Head down to nearby Svetvincenat
and take time to stroll around this delightful town with its pretty main square, 15th century church of the Anunciation and 13th century castle, Palazzo Grimani, with its magnificent lawned keep. There are a couple of bars with terraces here, so stop for a cool beer and watch the world go by.
Etnografski Muzej Istre/Muzej Grada Pazina (Pazin's Ethnographic and Town Museums).
Both housed in the medieval castle there is an ethnographic collection representing traditional Istrian life as well as a display of archaeological finds from the area. (Tel. 052 622 220, open 1000-1800).
Mini Croatia, Rovinj.
See Croatia in miniature: the state borders, mountains, rivers, lakes, islands, railways and important cities. (Open 0800-2000).
Or, go diving!
Crystal clear waters, underwater plant life, rock formations and sea life are all irresistible reasons to discover the ocean. Off the coast of Rovinj, explore the sunken shipwreck Baron Gautsch, said to be one of the 50 most beautiful diving sites in the world!
Take a wander around Dvigrad,
situated between Mrgani and Kanfanar. You've almost certainly already passed it in the car, but spend an hour or so here wandering around this fortified moody ruin said to have been established by Uksok pirates.
Take a trip to the Brijuni Islands.
Once Tito's holiday home and the meeting place for the international jet set it is now the only national park in Istria. Principal of the 14 islands, Veliki Brijuni, is the one to visit because of the diversity of its interests: see deer and peacocks roam wild in beautiful natural parkland; Roman ruins; a safari park; beaches and traces of dinosaur footprints! You need to allow at least half a day for this excursion which involves taking a ferry from Fazana. (Information and booking tel. 052 525 807).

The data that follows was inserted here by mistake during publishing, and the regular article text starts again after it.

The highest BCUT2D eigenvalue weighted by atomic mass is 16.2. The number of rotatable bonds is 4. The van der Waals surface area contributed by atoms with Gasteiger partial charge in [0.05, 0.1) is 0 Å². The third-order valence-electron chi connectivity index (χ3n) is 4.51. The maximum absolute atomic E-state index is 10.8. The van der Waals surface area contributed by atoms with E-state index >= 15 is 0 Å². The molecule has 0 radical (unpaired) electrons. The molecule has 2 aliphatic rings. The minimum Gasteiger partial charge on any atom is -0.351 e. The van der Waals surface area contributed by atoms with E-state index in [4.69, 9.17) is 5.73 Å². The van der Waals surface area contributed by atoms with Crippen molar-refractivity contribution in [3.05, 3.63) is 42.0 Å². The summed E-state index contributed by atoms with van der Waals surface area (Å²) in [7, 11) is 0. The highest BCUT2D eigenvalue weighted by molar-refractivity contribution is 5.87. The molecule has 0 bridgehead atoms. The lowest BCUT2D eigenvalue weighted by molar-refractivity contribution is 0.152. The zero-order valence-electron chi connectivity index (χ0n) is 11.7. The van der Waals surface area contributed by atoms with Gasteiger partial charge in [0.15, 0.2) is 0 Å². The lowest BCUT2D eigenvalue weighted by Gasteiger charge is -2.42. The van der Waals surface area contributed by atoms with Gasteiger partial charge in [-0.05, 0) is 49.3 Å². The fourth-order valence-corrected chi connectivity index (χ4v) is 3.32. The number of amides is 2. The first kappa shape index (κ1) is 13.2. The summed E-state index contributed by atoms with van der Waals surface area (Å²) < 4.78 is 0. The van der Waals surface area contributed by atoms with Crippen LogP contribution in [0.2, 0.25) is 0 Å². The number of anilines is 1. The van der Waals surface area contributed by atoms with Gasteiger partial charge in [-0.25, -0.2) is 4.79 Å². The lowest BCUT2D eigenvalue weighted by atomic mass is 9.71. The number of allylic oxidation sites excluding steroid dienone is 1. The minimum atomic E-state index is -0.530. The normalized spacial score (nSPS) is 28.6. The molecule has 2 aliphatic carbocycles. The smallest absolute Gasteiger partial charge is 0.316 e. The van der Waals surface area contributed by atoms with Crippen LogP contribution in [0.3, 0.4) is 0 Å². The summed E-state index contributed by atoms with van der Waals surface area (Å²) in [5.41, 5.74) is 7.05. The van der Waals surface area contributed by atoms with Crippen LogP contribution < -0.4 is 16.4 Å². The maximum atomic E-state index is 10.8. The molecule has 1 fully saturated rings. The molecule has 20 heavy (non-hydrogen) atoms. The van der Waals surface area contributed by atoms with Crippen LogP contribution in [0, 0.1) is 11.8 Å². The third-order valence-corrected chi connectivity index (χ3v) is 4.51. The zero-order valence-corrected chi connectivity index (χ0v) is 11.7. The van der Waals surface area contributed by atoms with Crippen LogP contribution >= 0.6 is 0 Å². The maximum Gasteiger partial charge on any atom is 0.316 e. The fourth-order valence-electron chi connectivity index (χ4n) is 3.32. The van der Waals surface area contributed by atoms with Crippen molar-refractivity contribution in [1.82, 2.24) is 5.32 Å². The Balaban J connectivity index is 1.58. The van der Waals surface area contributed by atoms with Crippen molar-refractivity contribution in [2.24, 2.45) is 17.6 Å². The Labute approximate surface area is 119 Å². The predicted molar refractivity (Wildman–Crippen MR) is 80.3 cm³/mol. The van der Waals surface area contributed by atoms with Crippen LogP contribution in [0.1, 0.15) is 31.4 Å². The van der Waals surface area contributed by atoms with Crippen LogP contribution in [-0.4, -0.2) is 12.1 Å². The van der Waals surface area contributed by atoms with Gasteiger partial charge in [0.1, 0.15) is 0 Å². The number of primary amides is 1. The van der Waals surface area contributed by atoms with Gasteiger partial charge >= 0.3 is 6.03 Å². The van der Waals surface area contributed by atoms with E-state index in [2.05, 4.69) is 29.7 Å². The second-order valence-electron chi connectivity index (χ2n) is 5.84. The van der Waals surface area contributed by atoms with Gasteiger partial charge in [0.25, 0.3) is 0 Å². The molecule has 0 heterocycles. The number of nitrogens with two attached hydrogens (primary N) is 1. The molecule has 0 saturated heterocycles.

Fazana itself is a colourful little seaside town
its quayside backed with pastel-coloured Italianate buildings and many waterfront cafes, bars and restaurants. If you stop for a snack you must try pilchards, emblematic of the town. Try them cold in a marinade of oil, vinegar, water, parsley, rosemary and pepper - the Istrian way!
In 24 tanks of varying sizes, discover the fish and other live organisms of the Adriatic Sea. (Open 0900-2200).
Indulge yourself in Rovinj.
The spacious quaysides here are the perfect venue to sit and unwind at one of the many terraced ice cream parlours or cafeterias. Sip a machiato and enjoy some people watching!
Whilst in Rovinj, look for the batanas, traditional flat-bottomed, square-sterned wooden boats which have been used for centuries by the local fishermen.
A great way to unwind! For children and adults alike! (Open 1100-0100.
Panoramic Flights from Vrsar
Vrsar Tourist Airport offers a 30 minute sightseeing tour of the Istrian coast by plane, taking in Vrsar, Rovinj, Porec and Novigrad. Maximum 3 people, cost 800 kuna (approx £80). Tel. 091 5009 808.
Visit Funtana, a coastal village between Vrsar and Pore . The Istrian coast is said to be the most indented here offering numerous coves, inlets, beaches and pine and oak groves. A number of fresh water springs or fountains, hence the derivation of the name Funtana, and this has secured the prosperity of the village over the centuries. Stop for lunch at one of the pizzerias or restaurants, or compose a picnic from the pastry shops and supermarkets.
Held on the third Tuesday of every month, this is a great way to witness everyday Istrian life, first hand. Here, from dawn until dusk, you can purchase fresh fruit, vegetables and other foodstuffs as well as traditional handicrafts and souvenirs.